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February 10, 2011



Cora Diamond raises a similar case in one of her papers, from a poem by de la Mare in which a titmouse is described as "This tiny son of life; this sprite." The idea is that the bird is a companion, a fellow creature, but the full terror of that idea seems to require language involving what on the surface are very hefty metaphysics.

I had a similar thought about a line in a novel I read recently (Andre Aciman's Eight White Nights). One of the characters (an elderly Jewish artist) says, "Art is about one thing: speaking directly to God in God's language and hoping He listens. The rest is pipi caca." You don't have to be a theist to feel that this hits the concept at the right level.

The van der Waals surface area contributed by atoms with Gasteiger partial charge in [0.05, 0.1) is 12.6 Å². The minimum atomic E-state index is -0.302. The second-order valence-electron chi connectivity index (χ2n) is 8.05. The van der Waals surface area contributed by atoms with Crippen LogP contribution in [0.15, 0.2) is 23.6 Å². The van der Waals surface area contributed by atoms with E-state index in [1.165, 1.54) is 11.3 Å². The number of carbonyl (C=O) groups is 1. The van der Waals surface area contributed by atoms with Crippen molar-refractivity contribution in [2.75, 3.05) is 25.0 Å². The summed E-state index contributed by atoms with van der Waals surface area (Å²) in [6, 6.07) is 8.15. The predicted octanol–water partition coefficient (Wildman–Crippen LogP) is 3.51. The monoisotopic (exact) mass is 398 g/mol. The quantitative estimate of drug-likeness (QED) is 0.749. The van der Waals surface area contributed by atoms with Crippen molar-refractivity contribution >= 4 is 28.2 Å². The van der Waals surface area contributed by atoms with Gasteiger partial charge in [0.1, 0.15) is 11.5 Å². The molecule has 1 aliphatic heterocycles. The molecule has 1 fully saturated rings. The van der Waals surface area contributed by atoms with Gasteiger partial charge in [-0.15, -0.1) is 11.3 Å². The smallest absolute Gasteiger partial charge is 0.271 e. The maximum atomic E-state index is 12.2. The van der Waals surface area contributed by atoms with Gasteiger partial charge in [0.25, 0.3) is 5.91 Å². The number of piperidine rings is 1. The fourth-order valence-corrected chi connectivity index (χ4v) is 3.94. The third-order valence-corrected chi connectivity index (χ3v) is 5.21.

Have been reading Bruno Latour on just this question of the meaning of religion and 'ecotheology' (an ugly coinage, but it'll serve). There's no question but that religious discourse remains meaningful, and not in some condescendingly granted sense either-- it is the most immediate of experiences, and in a sense pre-linguistic (which is why one can always quibble with the words). The critics of theology are all too often 'right in what they deny, but wrong in what they affirm.'

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